I picked up The Pacific Ocean a while ago at a library sale. It’s a history of the exploration of the Pacific Ocean written in 1940. It was the first of the “Oceans of the World” series, all written by different authors, and searching around shows that the other ‘forthcoming’ books were indeed released. This one was written by Felix Riesenberg, who, according to Wikipedia, wrote quite a number of books on nautical subjects (including one which served as a standard textbook); he also took part in two failed expeditions to the North Pole via airship, and had a Liberty Ship named after him.

It’s really meant as a young-adult level book, which makes sense given that it was published by a division of the McGraw-Hill company. It’s more in the lines of ‘true sea stories’ dealing with Magellan, Drake, Cook and the like, and not a thorough study of the subject.

Being seventy-three years old, it does come from another time. This is most obvious in the first chapter, which discusses the possible origins of the Pacific, and you are reminded of the fact that Continental Drift theory was known, but not yet accepted. “It is an interesting theory, over which geographers still dispute. Wegener lost his life in Greenland trying to substantiate it, and the observations taken there over a long period of time seem to indicate that Greenland is still moving west, as he predicted it must be.”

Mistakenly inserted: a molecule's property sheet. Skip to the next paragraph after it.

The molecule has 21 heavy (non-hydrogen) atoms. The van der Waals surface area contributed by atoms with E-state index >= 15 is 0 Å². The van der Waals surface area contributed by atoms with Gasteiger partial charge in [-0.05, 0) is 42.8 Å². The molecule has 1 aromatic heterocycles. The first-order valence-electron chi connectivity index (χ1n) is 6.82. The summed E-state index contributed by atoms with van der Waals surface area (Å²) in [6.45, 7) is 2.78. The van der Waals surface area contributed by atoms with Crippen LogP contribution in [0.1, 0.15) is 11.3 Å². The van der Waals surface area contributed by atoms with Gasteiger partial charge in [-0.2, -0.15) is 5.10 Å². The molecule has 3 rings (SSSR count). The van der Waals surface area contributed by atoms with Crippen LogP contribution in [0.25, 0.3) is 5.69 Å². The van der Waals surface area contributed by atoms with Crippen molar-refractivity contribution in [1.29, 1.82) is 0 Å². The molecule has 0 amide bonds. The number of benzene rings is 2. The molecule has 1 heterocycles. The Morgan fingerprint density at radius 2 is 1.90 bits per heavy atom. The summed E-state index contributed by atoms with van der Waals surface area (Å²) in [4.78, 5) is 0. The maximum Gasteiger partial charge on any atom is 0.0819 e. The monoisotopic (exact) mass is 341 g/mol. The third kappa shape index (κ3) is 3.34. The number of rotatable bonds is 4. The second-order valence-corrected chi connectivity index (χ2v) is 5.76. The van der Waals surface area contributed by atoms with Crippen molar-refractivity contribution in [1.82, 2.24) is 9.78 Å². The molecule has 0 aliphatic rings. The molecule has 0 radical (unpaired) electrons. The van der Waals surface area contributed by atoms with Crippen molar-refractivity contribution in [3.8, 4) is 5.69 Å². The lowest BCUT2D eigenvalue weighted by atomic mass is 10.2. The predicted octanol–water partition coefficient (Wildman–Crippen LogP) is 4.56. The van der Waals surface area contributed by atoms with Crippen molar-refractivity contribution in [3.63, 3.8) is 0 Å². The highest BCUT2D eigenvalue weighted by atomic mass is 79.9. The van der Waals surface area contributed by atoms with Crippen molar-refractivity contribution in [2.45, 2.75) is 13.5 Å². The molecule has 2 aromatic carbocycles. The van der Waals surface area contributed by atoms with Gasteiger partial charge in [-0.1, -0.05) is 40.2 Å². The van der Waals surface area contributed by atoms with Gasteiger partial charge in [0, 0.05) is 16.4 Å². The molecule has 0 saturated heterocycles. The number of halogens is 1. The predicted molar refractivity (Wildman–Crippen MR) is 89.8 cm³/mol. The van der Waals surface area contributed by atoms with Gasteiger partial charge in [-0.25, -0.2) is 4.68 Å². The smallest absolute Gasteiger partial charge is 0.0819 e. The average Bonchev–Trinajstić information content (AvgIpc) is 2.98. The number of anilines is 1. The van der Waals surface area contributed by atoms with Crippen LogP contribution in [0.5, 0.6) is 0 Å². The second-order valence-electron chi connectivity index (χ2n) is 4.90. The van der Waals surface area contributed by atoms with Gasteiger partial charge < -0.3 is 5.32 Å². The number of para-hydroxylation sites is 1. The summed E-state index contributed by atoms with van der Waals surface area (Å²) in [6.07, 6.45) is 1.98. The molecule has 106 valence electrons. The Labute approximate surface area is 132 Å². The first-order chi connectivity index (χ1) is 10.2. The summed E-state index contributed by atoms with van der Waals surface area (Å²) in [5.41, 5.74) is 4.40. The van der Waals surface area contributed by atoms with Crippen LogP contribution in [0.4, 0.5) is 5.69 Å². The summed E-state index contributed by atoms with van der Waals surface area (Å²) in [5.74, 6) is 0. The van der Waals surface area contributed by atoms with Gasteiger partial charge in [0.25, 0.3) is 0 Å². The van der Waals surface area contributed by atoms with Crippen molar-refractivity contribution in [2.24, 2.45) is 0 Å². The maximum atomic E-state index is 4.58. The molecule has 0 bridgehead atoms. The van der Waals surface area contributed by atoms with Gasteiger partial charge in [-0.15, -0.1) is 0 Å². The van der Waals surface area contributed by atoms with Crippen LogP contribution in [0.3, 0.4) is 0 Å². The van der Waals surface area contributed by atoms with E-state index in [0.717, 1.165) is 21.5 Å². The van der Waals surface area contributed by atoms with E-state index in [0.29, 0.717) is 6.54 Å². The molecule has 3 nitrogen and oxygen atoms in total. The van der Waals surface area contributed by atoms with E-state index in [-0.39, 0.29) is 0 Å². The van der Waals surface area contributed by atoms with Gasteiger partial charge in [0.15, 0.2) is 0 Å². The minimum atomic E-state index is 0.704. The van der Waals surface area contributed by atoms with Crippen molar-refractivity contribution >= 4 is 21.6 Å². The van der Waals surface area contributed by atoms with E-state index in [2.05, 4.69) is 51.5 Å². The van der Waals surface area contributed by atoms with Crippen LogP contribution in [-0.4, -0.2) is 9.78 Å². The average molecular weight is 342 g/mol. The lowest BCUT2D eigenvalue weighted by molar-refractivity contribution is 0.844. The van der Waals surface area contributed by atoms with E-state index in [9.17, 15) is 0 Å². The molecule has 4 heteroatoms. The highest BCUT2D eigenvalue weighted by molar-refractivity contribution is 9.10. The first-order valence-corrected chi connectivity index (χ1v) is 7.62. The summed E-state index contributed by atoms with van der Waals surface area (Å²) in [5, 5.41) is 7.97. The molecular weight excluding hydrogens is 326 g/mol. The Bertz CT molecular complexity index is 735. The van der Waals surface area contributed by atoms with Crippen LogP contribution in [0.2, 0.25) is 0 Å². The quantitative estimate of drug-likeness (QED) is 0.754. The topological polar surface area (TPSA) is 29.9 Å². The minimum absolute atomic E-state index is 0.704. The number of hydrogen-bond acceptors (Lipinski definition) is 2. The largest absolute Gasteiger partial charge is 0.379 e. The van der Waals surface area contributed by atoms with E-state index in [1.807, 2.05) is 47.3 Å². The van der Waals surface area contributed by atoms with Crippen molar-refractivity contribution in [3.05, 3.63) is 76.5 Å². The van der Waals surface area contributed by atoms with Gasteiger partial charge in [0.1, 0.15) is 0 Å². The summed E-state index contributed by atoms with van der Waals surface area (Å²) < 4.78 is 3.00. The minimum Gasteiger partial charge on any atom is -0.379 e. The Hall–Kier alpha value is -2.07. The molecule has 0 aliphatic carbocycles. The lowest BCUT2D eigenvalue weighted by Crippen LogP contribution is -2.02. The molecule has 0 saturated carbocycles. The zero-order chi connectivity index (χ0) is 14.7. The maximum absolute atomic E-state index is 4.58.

An even more telling part, is the second-to-last chapter, which deals with the opening of Japan by Commodore Perry, as this was written in 1940, when tensions were extremely high, but war had not actually started. The chapter is nicely sympathetic to the Japanese point of view, and recognizes past grievances. “The same difficulties that Perry met with in 1853 and 1854 exist today, and anyone who studies his attempts to cultivate the Japanese will find an astonishing Parallel between his negotiations and those that have made relations difficult in recent years between the United States and Japan. The Nipponese mentality and psychology have not changed, and neither have those of the United States.”

In the end, it’s a decent enough book, and might be worth picking up if you happen across it. But it isn’t worth seeking out.